What's the deal with freehold and leasehold?

By Iona Bain

There are two fundamentally different forms of legal ownership: freehold and leasehold.

Although estate agents tend to gloss over it, the difference can be between a home that is worth buying and one that isn’t – getting it wrong can be hugely expensive.


If you own the freehold, you own the building and the land it stands on outright, in perpetuity. Your name is in the land registry as “freeholder”. You pay no ground rent, and responsibility for maintaining the building is all yours. Houses are normally sold freehold.

The freeholder will normally be responsible for maintaining the common parts of the building, such as the entrance hall and staircase, as well as the exterior walls and roof. However, other leaseholders might have claimed their “right to manage”, in which case it is their responsibility.


Leasehold, more typical in flats, means that you only have a lease from the freeholder or landlord to use the home for a number of years. The leases are usually long term – often 90 years or 120 years but can be as high as 999 years – but can be as short as 40 years.   Clearly, the shorter the lease, the less value the property will have.

Leaseholders pay maintenance fees, annual service charges, a share of the buildings insurance, and normally an annual “ground rent” to the freeholder. It could be as little as £100 a year or as much as £1000.  You need permission for any major works to the property, and may face restrictions such as not owning pets or sub-letting.  You are subject to a contract so could forfeit the lease if you don’t pay up or breach the conditions.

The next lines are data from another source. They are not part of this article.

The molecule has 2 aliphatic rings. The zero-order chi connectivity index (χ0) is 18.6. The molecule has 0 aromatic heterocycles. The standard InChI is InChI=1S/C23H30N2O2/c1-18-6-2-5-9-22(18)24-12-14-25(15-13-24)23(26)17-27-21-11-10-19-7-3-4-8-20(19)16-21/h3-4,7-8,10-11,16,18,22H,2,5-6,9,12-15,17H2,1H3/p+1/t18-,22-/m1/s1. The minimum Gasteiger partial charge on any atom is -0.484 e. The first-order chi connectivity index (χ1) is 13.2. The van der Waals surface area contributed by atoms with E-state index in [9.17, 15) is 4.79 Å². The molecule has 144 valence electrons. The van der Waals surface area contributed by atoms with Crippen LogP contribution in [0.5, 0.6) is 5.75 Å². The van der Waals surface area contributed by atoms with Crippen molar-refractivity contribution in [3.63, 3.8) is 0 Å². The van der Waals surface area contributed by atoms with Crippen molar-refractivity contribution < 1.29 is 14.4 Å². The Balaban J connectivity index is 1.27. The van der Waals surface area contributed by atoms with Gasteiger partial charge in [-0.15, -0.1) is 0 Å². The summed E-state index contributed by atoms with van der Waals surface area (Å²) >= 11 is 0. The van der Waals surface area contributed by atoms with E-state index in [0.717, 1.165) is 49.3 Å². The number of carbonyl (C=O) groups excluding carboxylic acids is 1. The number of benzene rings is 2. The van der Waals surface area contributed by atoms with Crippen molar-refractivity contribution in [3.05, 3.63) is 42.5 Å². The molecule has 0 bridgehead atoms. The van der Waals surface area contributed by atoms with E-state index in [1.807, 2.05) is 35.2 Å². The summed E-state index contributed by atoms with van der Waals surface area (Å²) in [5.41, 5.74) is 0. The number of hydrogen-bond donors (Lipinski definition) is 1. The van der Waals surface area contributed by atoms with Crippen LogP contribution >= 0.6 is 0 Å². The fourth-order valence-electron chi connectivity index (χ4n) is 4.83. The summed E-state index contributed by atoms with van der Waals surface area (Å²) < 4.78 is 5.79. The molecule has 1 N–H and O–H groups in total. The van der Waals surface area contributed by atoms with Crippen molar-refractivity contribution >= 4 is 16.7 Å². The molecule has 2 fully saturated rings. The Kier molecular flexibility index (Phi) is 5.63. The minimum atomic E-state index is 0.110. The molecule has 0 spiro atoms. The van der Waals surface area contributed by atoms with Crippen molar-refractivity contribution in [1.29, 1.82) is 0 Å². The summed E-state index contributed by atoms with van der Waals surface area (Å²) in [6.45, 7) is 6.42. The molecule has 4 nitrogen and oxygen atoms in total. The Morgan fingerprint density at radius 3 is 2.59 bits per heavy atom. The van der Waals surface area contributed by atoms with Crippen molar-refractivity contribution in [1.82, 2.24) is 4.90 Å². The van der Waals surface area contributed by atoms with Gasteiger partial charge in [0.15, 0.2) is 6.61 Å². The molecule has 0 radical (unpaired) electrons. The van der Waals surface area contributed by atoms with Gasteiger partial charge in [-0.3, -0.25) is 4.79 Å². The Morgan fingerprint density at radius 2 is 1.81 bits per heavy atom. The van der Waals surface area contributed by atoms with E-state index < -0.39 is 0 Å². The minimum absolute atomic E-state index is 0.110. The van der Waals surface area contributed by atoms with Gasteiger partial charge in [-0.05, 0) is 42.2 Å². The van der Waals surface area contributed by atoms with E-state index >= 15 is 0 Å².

Disputes and tensions are common, with leaseholders resenting increases in fees and lack of maintenance, and freeholders pointing to noisy occupants or works done without permission.

Leases of less than 90 years mean action may be needed to extend the lease. There are rules pertaining to houses and flats, and the leaseholder’s rights to extend – but it can be expensive.

Extending a lease

In flats, you normally have the right to extend your lease by 90 years, pay no more ground rent, and negotiate new contract terms, providing you have held a ‘long lease’ (over 21 years) for more than two years. You can make an offer and negotiate with the landlord.

For houses, you can usually get an extension of 50 years and don’t have to pay for it – but the ground rent will go up.  Otherwise the rules are similar.

Properties with leases of less than 80 years are marked down in value and may be unattractive to buyers and to mortgage lenders, so prospective buyers will often insist that the lease is extended first before a deal can be struck.

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